Most people don’t give a lot of thought to the mattress they buy for their child’s first big-kid bed. After all, children can sack out on pretty much anything. But the typical preschooler needs a whopping 11 to 13 hours a day of sleep, according to the National Sleep Foundation. So when it’s time to upgrade, your child needs a kids mattress that’s comfortable and supportive and—since it’s probably just the first of several—won’t break the bank.
How to pick the best kids mattress
Here’s how to pick the right kids mattress for a growing child.
Think short term
Buying a child’s mattress isn’t one-and-done. In the years between bringing your baby home and sending him or her off to college, you’re likely to purchase two or three mattresses: crib/toddler, then twin, and then perhaps full-size.
And that’s if the mattress lasts as long as it’s supposed to. “A lot of stuff can happen to a kid’s mattress—some of it gross,” observes Keith Cushner, of the sleep health and mattress review site SnoozeSleep.co.uk There are leaky diapers and bed-wetting accidents, spilled sippy cups—and lots and lots of jumping on the bed, which can shorten the lifespan of a kids mattress.
So, as with sneakers, winter coats, and lunchboxes, you might as well resign yourself to buying multiple mattresses as your child gets older. Each stage has different considerations.
Go simple for youngsters
When buying a mattress for yourself, you’ll want to consider everything from the position you sleep in to who you’re sleeping with. But don’t worry about trying to figure out whether your 6-year-old is a stomach or back sleeper, says Cushner. “Chances are he falls asleep one way, flips and flops around all night, and wakes up sideways in the bed.”
Plus, the vast majority of kids at this stage are so lightweight, slender, and non-curvy that there is no concern about choosing the right firmness for spinal alignment in any particular sleep position. “A basic firm or medium firm mattress is perfect,” says Cushner. (Create a shared bedroom kids will love with these tips.)
Factor in growth spurts for teens
Teens are growing, so it makes sense to purchase a mattress that will grow with them—especially if your teen comes from tall stock. “Anticipate growth spurts and how tall your teen might be a few years from purchase before choosing a size,” suggests Cushner. A twin XL, for example, is 5 inches longer than standard twin and full-size mattresses (80 inches vs. 75).
As for firmness, “medium firmness will work for most teenagers, but make sure you consult with your teen to see if they do have any major sleep issues,” Cushner advises. This is the age when sleep styles begin to solidify, so a mattress that’s right for a teen’s sleep position and comfort preferences might help them to get the eight to 10 hours a night that the National Sleep Foundation recommends—and that only 15% of teens actually get.
Choose the best materials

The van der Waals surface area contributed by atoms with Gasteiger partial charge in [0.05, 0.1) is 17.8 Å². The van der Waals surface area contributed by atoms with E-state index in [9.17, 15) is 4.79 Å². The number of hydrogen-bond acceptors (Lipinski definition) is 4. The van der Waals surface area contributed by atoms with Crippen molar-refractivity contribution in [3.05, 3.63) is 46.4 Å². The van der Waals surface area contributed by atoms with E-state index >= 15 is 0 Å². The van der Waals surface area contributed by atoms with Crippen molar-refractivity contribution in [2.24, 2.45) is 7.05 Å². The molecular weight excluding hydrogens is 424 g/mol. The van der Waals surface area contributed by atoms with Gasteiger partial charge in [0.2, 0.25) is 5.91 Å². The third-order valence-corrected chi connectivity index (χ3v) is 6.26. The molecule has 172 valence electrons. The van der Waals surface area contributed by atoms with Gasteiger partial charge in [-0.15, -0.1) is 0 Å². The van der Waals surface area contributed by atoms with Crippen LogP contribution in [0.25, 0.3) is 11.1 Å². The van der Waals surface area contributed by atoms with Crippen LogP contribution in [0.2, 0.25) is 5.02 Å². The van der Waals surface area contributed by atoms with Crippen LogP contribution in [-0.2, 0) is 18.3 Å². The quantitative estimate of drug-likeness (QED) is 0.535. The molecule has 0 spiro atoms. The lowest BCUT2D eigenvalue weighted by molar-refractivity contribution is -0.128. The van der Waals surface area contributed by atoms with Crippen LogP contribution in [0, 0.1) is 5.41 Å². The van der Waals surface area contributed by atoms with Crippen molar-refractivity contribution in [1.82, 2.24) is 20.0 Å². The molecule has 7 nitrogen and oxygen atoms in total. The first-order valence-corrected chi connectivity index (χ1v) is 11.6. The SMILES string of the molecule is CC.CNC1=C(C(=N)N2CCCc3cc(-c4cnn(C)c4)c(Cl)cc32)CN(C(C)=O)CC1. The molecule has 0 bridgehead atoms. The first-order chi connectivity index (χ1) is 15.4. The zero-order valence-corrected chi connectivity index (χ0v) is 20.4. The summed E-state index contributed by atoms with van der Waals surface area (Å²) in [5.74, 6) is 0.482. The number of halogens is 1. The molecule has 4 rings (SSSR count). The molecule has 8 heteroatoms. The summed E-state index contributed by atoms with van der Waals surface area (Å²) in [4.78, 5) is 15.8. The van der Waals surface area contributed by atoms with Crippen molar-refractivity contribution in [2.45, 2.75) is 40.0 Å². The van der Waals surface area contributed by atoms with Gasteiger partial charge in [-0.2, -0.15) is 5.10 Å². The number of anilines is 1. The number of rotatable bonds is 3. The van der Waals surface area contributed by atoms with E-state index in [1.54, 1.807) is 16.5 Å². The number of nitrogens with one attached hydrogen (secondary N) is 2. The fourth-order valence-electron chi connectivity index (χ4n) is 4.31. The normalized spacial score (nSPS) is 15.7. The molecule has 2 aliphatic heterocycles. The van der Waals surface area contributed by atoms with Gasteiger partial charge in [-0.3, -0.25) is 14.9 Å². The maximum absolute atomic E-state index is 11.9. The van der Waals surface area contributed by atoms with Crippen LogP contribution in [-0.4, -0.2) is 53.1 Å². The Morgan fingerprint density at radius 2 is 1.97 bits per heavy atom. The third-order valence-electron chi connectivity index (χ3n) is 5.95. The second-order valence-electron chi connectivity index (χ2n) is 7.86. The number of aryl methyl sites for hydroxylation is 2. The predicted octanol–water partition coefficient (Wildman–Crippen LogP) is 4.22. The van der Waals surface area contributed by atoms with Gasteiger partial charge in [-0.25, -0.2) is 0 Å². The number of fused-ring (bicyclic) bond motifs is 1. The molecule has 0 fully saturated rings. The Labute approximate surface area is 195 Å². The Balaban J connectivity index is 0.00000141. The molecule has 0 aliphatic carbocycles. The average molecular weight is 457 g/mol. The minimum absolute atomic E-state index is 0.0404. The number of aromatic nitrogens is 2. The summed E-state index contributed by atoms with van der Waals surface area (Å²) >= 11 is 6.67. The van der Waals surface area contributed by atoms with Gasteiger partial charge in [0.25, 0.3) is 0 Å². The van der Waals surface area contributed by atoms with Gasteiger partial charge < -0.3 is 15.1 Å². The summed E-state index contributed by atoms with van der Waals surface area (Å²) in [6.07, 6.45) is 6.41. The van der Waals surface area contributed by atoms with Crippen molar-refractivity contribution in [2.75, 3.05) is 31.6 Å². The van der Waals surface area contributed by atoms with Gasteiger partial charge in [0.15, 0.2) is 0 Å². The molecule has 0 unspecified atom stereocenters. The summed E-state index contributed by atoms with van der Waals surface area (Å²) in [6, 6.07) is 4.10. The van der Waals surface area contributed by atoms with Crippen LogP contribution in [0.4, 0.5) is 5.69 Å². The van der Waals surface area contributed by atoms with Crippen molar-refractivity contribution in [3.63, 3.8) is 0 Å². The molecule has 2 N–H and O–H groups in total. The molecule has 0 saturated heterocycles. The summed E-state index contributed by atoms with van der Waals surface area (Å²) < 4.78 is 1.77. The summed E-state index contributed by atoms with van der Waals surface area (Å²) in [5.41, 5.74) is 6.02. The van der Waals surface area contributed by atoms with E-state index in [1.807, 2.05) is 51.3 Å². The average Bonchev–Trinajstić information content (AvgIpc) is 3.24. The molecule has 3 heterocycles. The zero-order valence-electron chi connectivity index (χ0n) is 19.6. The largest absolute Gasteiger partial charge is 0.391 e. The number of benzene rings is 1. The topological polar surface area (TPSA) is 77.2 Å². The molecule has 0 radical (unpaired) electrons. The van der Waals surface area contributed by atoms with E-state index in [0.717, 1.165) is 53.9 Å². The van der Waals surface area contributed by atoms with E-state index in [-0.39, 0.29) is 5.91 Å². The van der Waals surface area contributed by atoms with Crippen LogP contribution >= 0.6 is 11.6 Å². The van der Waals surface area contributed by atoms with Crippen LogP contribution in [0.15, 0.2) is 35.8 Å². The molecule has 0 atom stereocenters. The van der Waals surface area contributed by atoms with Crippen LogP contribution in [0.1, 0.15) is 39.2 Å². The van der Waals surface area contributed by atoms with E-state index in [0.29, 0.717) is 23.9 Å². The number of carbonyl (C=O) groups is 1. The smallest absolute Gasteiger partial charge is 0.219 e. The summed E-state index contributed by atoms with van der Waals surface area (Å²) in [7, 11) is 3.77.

“If you’re the type of parent who’s buying your family organic groceries, you probably also want to think about the ingredients used in making your child’s bed,” says Michael Magnuson, founder of the mattress review and price comparison site goodbed.com. Some foam mattresses—as well as innerspring models with foam comfort layers on top—can release volatile organic compounds (VOCs) into the air, a process known as offgassing. These pollutants, which are released by a wide range of manufactured products, can cause respiratory irritation and headaches; some VOCs are even associated with increased risk of cancer and other health conditions.
If offgassing is a concern, look for labels such as GOTS (Global Organic Textile Standard), Greenguard, or CertiPUR, which means the mattress is made without toxins like chemical flame retardants, heavy metals, formaldehyde, or regulated phthalates, and is certified to have low VOC emissions.
Focus on key features
One important feature that parents often overlook in a kids mattress is edge support, Magnuson points out. “Think about how many times you’re going to sit on the edge of the bed or squeeze into bed next to your child,” he says. “A basic foam mattress—and even some innerspring mattresses —may just collapse at the edge and make you work hard to stay on the bed.” (That’s one argument for a full-size mattress if your child’s room can accommodate it.)
For the best edge support, choose an innerspring with thicker coils (in mattress parlance, the lower the gauge, the thicker the metal), or a foam mattress made with high-density foam (4 to 5 pounds per cubic foot).
Spring for a mattress protector
We know we said to keep it simple, but notwithstanding that advice, this mattress extra is definitely worth it. Invest in a mattress protector that’s waterproof (for obvious reasons) and dust proof, which will keep allergy-causing dust mites from colonizing the bed. That way, your child’s mattress will last for years—maybe even all the way until college.